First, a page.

Author Archives: Brandon Flint

Top Five Photo Shoot Pitfalls To Avoid

Photo shoot pitfalls to avoid-Behind the Scenes.

The top five mistakes I’ve seen happen on shoots and how to avoid them

As a creative, you already have a lot on your plate, and now you need to do a photo shoot. There are many aspects of a photo shoot that have to come together just right in order to get the best possible images and make sure your investment pays off. Even some of the smallest things can derail a shoot and leave everyone scrambling. I wanted to share a few things that I’ve learned over my career to help you put together a perfect photo shoot. Here are the top five mistakes I’ve seen or experienced and some tips on how to overcome them.

Choosing the Wrong Photographer

There are a lot of photographers around, but not every photographer is the same. It can be hard to know who to trust with your photo shoot. As creative people, we like to work with people we know or with whom we have a connection. However, choosing the right photographer for the project is critical, and just because you know someone who is a photographer doesn’t necessarily make them qualified for the job. Experience and vision are key to making a photo shoot successful.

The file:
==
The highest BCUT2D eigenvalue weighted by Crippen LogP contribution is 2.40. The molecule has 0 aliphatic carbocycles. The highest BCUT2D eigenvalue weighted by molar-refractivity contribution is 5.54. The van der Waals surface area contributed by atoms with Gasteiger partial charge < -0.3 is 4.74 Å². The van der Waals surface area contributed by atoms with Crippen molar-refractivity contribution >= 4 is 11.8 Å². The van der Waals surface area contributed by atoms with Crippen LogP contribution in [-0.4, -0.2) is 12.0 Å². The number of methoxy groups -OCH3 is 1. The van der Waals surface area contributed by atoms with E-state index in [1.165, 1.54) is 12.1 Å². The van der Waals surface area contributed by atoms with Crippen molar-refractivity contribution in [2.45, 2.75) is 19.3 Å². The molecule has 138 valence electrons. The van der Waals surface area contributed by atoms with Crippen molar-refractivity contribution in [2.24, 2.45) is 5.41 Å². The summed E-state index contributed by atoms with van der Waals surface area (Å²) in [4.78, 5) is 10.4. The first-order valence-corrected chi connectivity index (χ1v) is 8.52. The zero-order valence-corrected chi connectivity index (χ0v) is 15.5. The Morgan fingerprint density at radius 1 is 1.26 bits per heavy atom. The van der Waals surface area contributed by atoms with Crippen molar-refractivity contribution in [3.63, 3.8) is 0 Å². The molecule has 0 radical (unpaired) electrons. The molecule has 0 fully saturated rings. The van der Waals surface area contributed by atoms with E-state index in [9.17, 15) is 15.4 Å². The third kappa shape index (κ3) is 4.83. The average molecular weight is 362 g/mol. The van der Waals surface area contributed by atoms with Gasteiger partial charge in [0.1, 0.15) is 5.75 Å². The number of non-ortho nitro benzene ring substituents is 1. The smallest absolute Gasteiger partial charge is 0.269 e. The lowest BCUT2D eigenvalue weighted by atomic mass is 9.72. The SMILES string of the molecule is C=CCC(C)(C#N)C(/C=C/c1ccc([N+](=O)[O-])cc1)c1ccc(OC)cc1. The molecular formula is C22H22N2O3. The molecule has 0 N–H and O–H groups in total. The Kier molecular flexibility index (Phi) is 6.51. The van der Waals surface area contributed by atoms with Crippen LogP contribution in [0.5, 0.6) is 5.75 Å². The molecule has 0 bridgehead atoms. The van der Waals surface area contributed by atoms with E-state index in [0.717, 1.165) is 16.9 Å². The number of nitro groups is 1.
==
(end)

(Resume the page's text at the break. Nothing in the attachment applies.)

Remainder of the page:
Here are a few suggestions for selecting a great photographer. Do some research and ask other peers about photographers they like. This is a great place to start. Pay close attention to style, production value, and the overall look and feel of the work. Also, consider the feeling the images convey. Does all that match what you need? Most commercial photographers have one or two specialties and choosing the photographer with the images that reflect the look and feel you are going for will be something to consider closely.

Next, evaluate which photographer best matches your budget and usage needs. The tendency can be to pick a photographer based on price alone but this can cause major problems come shoot day. A good idea is to discuss the photographer’s experience, approach, equipment and crew requirements. In addition, an in-person portfolio review can be the best way to ask questions and see a photographer’s personality, and really get a feel for what it would be like to work with them. The extra time you take selecting the perfect photographer will pay off in the end.